Most helpful critical review
76 of 84 people found the following review helpful
Scary, Cluttered, Completely out of touch
on November 19, 2012
This is the 'Emperor's New Clothes' of cookbooks.
Tom Hanks approves! Foreword by Dr. Harvey Karp! Recipes from Alice Waters!
It sounds like a slice of perfection, but this book misses the mark in a big way.
My main problems with this book are:
1) Laurie David is completely out of touch. When she went back to work, she hired a chef so she could serve dinner promptly at 6:30. Congratulations. How many people can relate to this? Is this the right person to dole out tips and strategies for putting meals together? I couldn't read half the recipes without wondering if a real person with real time constraints had actually cooked these things. Which leads me to...
2) Some recipes are just plain nuts. I'm supposed to create a buffet with 30 different options so my family can bulid their own salad. This just makes me feel angry. What a waste :( However...
3) Some of the recipes insult my intelligence. Chicken Parmesan made from frozen breaded chicken cutlets? Yeah, I've got that covered. I bought this book for dinner ideas. Next!
4) The book is cluttered with anecdotes from celebrities (claiming their perfect mothers sat them down to dinner every night, with flowers and music) but I'm not sure why there are so many of these stories, or why I'm supposed to care. After the first few, they get very repetitive, lead to no recipes or tips, and just lend to the tone of the book feeling self congratulatory.
5) This book reads like a warning! Have family dinners- or else! Statistics about teen drug use don't make me want to get in the kitchen, they make me sad and worried. What happened to empowering family cooks? I'm not feeling it. If there is a place for this kind of information, stick it in the introduction and then drop it. Don't keep sprinkling harrowing facts in with the recipes.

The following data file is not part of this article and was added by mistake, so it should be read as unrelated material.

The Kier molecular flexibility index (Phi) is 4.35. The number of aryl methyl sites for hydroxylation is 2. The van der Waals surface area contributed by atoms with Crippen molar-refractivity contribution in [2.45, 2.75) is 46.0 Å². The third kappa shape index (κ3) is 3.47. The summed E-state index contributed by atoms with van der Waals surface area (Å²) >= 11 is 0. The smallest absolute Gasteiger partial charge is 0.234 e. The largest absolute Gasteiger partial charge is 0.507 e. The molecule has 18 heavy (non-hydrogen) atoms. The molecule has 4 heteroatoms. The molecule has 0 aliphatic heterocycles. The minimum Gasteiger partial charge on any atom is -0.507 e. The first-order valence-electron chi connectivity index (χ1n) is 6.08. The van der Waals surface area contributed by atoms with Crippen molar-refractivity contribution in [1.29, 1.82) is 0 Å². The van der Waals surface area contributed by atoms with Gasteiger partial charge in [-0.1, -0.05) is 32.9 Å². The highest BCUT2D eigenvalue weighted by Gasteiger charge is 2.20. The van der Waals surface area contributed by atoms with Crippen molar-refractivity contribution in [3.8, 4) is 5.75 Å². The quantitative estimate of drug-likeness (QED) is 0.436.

There are some good recipes in here, I can't ignore that. But I STRONGLY believe the best reason to buy a cookbook (rather than perusing thousands of the well tested, well reviewed, FREE recipes that exist online) is to get inspired about cooking. This is not that book.
-Dinner: a Love Story (a real mom with a real life, real budget, etc)
-The Splendid Table's How To Eat Supper (food pairings and menu suggestions! Great tips throughout)
-any book that has pictures that match the recipe (ha! page 50 (left side) of the family dinner features a full page picture of edamame. Page 51(right side) has a recipe for cabbage and noodles, and savory sausage and white bean stew. No edamame in either of these. What happened there? It frustrates me! Did no one edit the layout of this book?) But for those who get it right- Donna Hay is fabulous, and Nigella, Ina, and Martha do well with the beautiful food.